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A healthcare executive reveals ‘insider’ perspective about IT failures

Jennifer O'Brien | July 17, 2017
‘Whether in the private or public sector, we don’t do big IT implementations well.’

“When I think about big enterprise, and the complexity of big enterprise, Queensland Health is a good example. It is all very easy if you have a new CEO or executive or a new board coming in and saying, ‘We want to go cloud everything. We want to throw the baby out with the bathwater and we want to be agile.’

“But the challenge is, ultimately in big enterprise, so much of your ability to deliver processes and services is dependent on infrastructure and capability you already have. And for those organisations contemplating moving to SaaS or PaaS, they really have to think about the integration and the probability issues of what they already have. Because a lot of what they currently have could actually be very valuable to where they want to be.”

In looking to move to contemporary platforms, he said there’s a lot of value that’s already sitting in any given organisation that's on tap.

“My advice is you need to look to the disrupting technologies, like mobile and mobility and look at how you can create new value for your customers and stakeholders, but don’t throw the baby out with the bathwater. Look at what you’ve got and how you can exploit what you’ve got and get better value through your staff, which creates stability within the organisation so they don’t feel like their whole world is about to change.

"Leverage what you’ve got, but still integrate the new platforms, which is the more pragmatic approach and you’ll take the organisation and the staff with you better on that journey.”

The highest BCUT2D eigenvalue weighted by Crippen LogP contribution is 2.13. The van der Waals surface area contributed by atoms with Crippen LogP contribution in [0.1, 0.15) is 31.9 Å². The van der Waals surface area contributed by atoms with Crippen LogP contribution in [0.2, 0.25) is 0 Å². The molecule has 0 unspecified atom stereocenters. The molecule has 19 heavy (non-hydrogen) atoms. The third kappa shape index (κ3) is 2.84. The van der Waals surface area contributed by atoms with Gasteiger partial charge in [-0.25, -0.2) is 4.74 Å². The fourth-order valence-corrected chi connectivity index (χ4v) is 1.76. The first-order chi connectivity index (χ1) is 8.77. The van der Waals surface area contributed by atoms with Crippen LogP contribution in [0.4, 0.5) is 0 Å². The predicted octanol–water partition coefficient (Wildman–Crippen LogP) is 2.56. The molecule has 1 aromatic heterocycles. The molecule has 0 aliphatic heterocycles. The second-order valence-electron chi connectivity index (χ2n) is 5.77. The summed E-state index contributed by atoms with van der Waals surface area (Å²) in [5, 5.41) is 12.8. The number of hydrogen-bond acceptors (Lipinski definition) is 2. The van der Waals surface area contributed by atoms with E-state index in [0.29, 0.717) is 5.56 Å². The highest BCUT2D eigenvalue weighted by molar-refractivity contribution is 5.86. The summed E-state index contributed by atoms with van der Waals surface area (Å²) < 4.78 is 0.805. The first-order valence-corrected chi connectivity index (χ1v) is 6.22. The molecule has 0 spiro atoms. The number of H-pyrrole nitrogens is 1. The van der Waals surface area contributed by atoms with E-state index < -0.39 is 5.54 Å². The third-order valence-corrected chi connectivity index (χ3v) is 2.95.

Additionally, he said government needs to start listening to consumers and use technology to creatively ramp up customer engagement.

“The big difference that we’ve seen in the last couple of years is the role of the consumer. Social media has shown the consumer is a very powerful voice in the value chain of any industry and in government they need to start listening and engaging consumers,” he said, explaining the way forward is through consumer centred design.

‘I challenge any government around Australia to be able to say, ‘yes we actively engage consumers in the way in which we design solutions for our customers and consumers.’ I don’t think it happens very much in government. That to me is where the next big leap in value will happen - where the consumer gets to the technology in terms of what you’re delivering, whether it be in an agile approach or traditional approach.”

He suggested organisations consider a “digital governance manifest checklist" - a checklist of digital governance artefacts that governing boards need to be able to check off as they progress their digital governance maturity journey.


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